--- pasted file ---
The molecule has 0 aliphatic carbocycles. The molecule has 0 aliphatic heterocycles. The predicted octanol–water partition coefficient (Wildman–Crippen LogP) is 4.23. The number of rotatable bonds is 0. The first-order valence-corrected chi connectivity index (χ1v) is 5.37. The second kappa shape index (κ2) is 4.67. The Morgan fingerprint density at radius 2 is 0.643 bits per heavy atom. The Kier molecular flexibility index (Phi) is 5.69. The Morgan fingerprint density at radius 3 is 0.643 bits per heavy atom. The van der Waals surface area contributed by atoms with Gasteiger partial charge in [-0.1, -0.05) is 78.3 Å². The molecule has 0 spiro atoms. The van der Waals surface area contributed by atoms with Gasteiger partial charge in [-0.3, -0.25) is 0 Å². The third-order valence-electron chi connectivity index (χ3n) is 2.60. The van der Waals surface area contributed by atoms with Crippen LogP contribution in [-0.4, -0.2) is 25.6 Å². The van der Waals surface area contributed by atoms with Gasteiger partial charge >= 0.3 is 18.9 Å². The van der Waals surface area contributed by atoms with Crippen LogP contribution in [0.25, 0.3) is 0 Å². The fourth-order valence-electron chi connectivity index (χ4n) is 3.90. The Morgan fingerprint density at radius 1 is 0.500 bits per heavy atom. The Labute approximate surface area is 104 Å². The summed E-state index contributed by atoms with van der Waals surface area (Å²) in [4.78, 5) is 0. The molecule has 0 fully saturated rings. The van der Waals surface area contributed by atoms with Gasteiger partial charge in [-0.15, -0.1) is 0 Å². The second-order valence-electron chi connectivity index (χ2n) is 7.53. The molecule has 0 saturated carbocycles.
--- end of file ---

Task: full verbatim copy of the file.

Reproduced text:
The molecule has 0 aliphatic carbocycles. The molecule has 0 aliphatic heterocycles. The predicted octanol–water partition coefficient (Wildman–Crippen LogP) is 4.23. The number of rotatable bonds is 0. The first-order valence-corrected chi connectivity index (χ1v) is 5.37. The second kappa shape index (κ2) is 4.67. The Morgan fingerprint density at radius 2 is 0.643 bits per heavy atom. The Kier molecular flexibility index (Phi) is 5.69. The Morgan fingerprint density at radius 3 is 0.643 bits per heavy atom. The van der Waals surface area contributed by atoms with Gasteiger partial charge in [-0.1, -0.05) is 78.3 Å². The molecule has 0 spiro atoms. The van der Waals surface area contributed by atoms with Gasteiger partial charge in [-0.3, -0.25) is 0 Å². The third-order valence-electron chi connectivity index (χ3n) is 2.60. The van der Waals surface area contributed by atoms with Crippen LogP contribution in [-0.4, -0.2) is 25.6 Å². The van der Waals surface area contributed by atoms with Gasteiger partial charge >= 0.3 is 18.9 Å². The van der Waals surface area contributed by atoms with Crippen LogP contribution in [0.25, 0.3) is 0 Å². The fourth-order valence-electron chi connectivity index (χ4n) is 3.90. The Morgan fingerprint density at radius 1 is 0.500 bits per heavy atom. The Labute approximate surface area is 104 Å². The summed E-state index contributed by atoms with van der Waals surface area (Å²) in [4.78, 5) is 0. The molecule has 0 fully saturated rings. The van der Waals surface area contributed by atoms with Gasteiger partial charge in [-0.15, -0.1) is 0 Å². The second-order valence-electron chi connectivity index (χ2n) is 7.53. The molecule has 0 saturated carbocycles.